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Thursday, 12 May 2011
Page: 3953

Mr BROADBENT (McMillan) (12:31): I commend the member for Shortland for her support of volunteers. I walked across here today with Rachel Franklin and Jessica Thompson—Rachel is from Leongatha Secondary College, and Jessica Thompson is from Wonthaggi Secondary College. They are here on the Rotary Adventure in Citizenship program. As I walked here with them, I was reminded of the grinder in my shed and this parliament. This parliament can be that grinder, and, depending on what you are made of, it can either grind you down or it can polish you up. I choose to be one that is polished up.

Today I hand to the parliament a petition from the Uniting Church of Australia in support of complementary protection. There is legislation going before the parliament right now and being discussed right now on complementary protection. I have always supported the introduction of complementary protection. Therefore, I am opposed to the principal standing of my party at the moment. The legislation before the parliament now is supported by the Uniting Church in this petition which I am about to hand over.

There are problems with the legislation even now, and we have to guard against legislation we bring into parliament with a specific intention of protection of an individual who cannot be protected in any other way except through ministerial intervention. At the same time, what if we introduce a law that in a backward way actually affects whether a person can stay here because they are treated under the new legislation and the new law in a different manner which may exclude them? I do not think I have explained myself well—but legislation can often have unintended consequences. So we have to guard at all times against unintended consequences of legislation.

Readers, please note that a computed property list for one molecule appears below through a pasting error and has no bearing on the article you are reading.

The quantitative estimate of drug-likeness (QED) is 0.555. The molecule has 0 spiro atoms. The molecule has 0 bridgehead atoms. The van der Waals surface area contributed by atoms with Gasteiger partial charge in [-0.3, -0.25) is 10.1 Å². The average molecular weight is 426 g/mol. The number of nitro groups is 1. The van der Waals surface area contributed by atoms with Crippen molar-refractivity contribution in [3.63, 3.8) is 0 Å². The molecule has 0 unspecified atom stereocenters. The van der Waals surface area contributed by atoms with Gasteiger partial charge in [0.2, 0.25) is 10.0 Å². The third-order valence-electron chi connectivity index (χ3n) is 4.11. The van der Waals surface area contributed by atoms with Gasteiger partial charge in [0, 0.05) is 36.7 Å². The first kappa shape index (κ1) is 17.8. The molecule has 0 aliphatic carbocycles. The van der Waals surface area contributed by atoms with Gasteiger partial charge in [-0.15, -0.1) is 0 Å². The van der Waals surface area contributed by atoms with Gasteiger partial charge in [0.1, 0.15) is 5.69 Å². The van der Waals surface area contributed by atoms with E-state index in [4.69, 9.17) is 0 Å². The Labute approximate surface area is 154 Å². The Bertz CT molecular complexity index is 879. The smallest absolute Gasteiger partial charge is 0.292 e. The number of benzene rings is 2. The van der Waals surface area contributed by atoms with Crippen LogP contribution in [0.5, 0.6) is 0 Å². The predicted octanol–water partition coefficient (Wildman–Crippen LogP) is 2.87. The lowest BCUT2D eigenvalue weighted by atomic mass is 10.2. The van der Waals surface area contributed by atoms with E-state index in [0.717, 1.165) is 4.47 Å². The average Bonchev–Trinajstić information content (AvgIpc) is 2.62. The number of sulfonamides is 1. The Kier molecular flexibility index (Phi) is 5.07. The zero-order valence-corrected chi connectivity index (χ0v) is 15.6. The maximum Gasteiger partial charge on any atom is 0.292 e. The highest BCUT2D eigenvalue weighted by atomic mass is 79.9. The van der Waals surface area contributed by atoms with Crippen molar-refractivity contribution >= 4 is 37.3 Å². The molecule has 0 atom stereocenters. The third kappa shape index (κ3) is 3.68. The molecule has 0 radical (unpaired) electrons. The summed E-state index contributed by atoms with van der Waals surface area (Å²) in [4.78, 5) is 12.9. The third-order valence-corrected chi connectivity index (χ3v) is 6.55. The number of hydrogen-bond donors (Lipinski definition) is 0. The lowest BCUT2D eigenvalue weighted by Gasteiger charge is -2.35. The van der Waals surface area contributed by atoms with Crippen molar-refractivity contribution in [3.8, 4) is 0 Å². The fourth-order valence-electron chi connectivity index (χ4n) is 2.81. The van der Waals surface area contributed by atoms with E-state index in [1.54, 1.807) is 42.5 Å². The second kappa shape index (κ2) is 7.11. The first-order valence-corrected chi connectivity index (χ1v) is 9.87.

I will stand with my party and oppose the current legislation because I think it could be cleaner and better presented. There is always an argument—and not just about this legislation—about ministerial control as against parliamentary control. That is what this argument is all about. In a perfect world we could say, 'Well, when we have the most difficult case, it just gets referred to the minister of the day and the minister of the day makes that decision'; except that that depends on the politics of the day, what is happening on the day, how many decisions are referred to the minister and whether the minister can actually have the information to make that decision. I trust that ministers can. I trust in the broader wisdom of this parliament, the ministers that serve in this parliament and the guidelines that they put in place for themselves.

Because we are one country that does not have complementary legislation, I can imagine why our community supports complementary legislation: so that those people affected by this, who cannot be accommodated in any other way, can either go to the minister or affect the criteria of the legislation that we have just put in place so they can be assessed as a refugee or as somebody who will suffer refoulement or a difficulty going back to their own country. They may be facing the death penalty if they arrive back in that country. It is a pretty big issue, especially with a nation like ours that opposes the death penalty as a bipartisan statement which we broadcast across the world.

So, whilst I am supportive of complementary protection legislation, I am also a part of a team and I will go into that parliament when we vote and I will vote with my team. I will vote with the coalition. But I put on notice that I have always been a supporter of complementary protection legislation, as long as we as a parliament can get it right. There are a number of opinions as to the legislation that is coming before us, about whether it is correct legislation and has the right balance. So I now present this petition.

The petition read as follows—

To the Honourable the Speaker and Members of the House of Representatives

The petition of certain citizens of Australia draws to the attention of the House:

Australia is currently one of the only developed countries which does not have a Complementary Protection process in place for those who arrive in Australia in need of protection and who fall outside the 1951 UN Convention Relating to the Status of Refugee (Refugee Convention) criteria. This includes girls and women facing honour killings and female genital mutilation.

Australia has clear obligations under a number of international treaties not to return a person seeking protection to a place where their lives or well-being could be threatened (nonrefoulement).

Complementary Protection legislation would ensure that Australia fulfils its nonrefoulement obligations.

Your petitioners therefore ask the House to:

Pass Complementary Protection legislation that adequately protects people who fall outside of the Refugee Convention criteria but who would face situations of danger or even death if returned to their home country.

from 1034 citizens

Petition received.